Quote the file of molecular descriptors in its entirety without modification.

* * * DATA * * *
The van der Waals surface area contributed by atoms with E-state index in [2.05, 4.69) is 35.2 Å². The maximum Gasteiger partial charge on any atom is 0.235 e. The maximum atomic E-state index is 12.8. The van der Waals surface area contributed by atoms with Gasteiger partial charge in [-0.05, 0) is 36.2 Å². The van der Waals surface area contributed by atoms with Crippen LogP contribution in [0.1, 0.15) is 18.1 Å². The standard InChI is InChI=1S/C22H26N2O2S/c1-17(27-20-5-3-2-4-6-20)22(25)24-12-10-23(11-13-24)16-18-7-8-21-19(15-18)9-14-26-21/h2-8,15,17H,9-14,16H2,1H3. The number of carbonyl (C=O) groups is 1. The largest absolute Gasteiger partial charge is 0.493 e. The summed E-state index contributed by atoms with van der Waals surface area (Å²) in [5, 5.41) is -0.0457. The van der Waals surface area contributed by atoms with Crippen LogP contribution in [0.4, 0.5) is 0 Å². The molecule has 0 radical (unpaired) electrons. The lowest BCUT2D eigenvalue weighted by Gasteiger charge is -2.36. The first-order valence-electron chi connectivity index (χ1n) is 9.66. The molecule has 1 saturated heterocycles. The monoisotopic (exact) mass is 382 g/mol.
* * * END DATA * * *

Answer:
The van der Waals surface area contributed by atoms with E-state index in [2.05, 4.69) is 35.2 Å². The maximum Gasteiger partial charge on any atom is 0.235 e. The maximum atomic E-state index is 12.8. The van der Waals surface area contributed by atoms with Gasteiger partial charge in [-0.05, 0) is 36.2 Å². The van der Waals surface area contributed by atoms with Crippen LogP contribution in [0.1, 0.15) is 18.1 Å². The standard InChI is InChI=1S/C22H26N2O2S/c1-17(27-20-5-3-2-4-6-20)22(25)24-12-10-23(11-13-24)16-18-7-8-21-19(15-18)9-14-26-21/h2-8,15,17H,9-14,16H2,1H3. The number of carbonyl (C=O) groups is 1. The largest absolute Gasteiger partial charge is 0.493 e. The summed E-state index contributed by atoms with van der Waals surface area (Å²) in [5, 5.41) is -0.0457. The van der Waals surface area contributed by atoms with Crippen LogP contribution in [0.4, 0.5) is 0 Å². The molecule has 0 radical (unpaired) electrons. The lowest BCUT2D eigenvalue weighted by Gasteiger charge is -2.36. The first-order valence-electron chi connectivity index (χ1n) is 9.66. The molecule has 1 saturated heterocycles. The monoisotopic (exact) mass is 382 g/mol.